The Evolution of Robotic Welding
Some of the first robots introduced in the industrial manufacturing environment were made for welding. Continued advancements in industrial robot technology are making robots much more commonplace today, particularly in non-traditional applications. Due to the safety and efficiency of newer robots, welding automation is quickly becoming the norm.
A Brief History of Robotic Welding
In 1962, robotic welding found its first real-world application. A robot developed by George Devol and Joseph Engelberger, the Unimation 001, was implemented in a General Motors factory for spot welding on an assembly line – a task identified as hazardous for humans.
But it wasn’t until the 1980s that robotic welding started to gain in popularity, mostly in the automotive manufacturing industry. Other automotive companies saw the benefits GM reaped from welding automation and began implementing robotic spot welding procedures in their own factories.
Soon the benefits of welding automation became more widely recognized and robotic welding started to make an entrance into other industries, such as metals manufacturing. Rapid innovation followed. Recent improvements such as advanced motion control and 3D laser vision have made robots more functional and productive than ever before.
The Benefits of Robotic Welding Today
Robotic welding procedures have come a long way since the first spot welding robot in 1962. Now implemented across varied industries, manufacturers recognize the benefits of robotic welding to keep them competitive in an ever expanding and highly competitive global marketplace.
Some of the main benefits of robotic welding include:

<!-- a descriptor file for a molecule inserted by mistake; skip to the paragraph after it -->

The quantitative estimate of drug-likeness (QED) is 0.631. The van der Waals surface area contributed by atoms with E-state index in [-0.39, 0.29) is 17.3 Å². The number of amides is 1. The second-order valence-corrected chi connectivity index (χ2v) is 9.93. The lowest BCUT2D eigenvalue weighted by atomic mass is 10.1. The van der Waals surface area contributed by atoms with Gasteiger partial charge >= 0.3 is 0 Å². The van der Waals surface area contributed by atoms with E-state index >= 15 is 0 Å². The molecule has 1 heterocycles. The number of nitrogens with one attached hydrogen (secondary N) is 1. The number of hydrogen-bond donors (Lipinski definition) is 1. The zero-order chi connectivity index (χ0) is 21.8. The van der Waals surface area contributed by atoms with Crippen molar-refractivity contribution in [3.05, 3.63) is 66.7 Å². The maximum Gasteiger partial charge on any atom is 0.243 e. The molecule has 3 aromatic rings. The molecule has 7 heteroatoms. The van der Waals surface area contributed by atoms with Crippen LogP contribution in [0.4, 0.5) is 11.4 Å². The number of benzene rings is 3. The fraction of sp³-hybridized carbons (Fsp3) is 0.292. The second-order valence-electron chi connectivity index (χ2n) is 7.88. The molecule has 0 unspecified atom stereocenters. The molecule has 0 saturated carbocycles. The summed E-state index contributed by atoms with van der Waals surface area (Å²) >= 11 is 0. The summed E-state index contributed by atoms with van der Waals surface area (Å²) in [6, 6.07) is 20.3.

- Quality: Robots are able to make high quality, precise welds. They are also able to repeat these welds with the exact same quality. The result is consistent, reliable welding.
- Productivity: Robots improve productivity on an assembly line. They are capable of complicated simultaneous welds; they work fast, without sacrificing quality; they have reliable repeatability; and they work tirelessly. Robotic welding significantly speeds production and results in significant ROI over the long-term.
- Safety: Until the mid-twentieth century, humans performed all welding processes. This exposed them to hazardous environments and toxic fumes. Robotic welding eliminates the dangers associated with welding.
Robots are helping manufacturers meet the new demands of an expanding competitive landscape by being able to perform hazardous and complicated welds with higher quality and repeatability, lower costs and higher productivity. With sophisticated new robots, robotic welding has opened up opportunities in non-traditional applications too.
View RIA’s free Welding and Robotic Automation webinar to hear what our panel of experts has to say about robotic welding in non-traditional applications.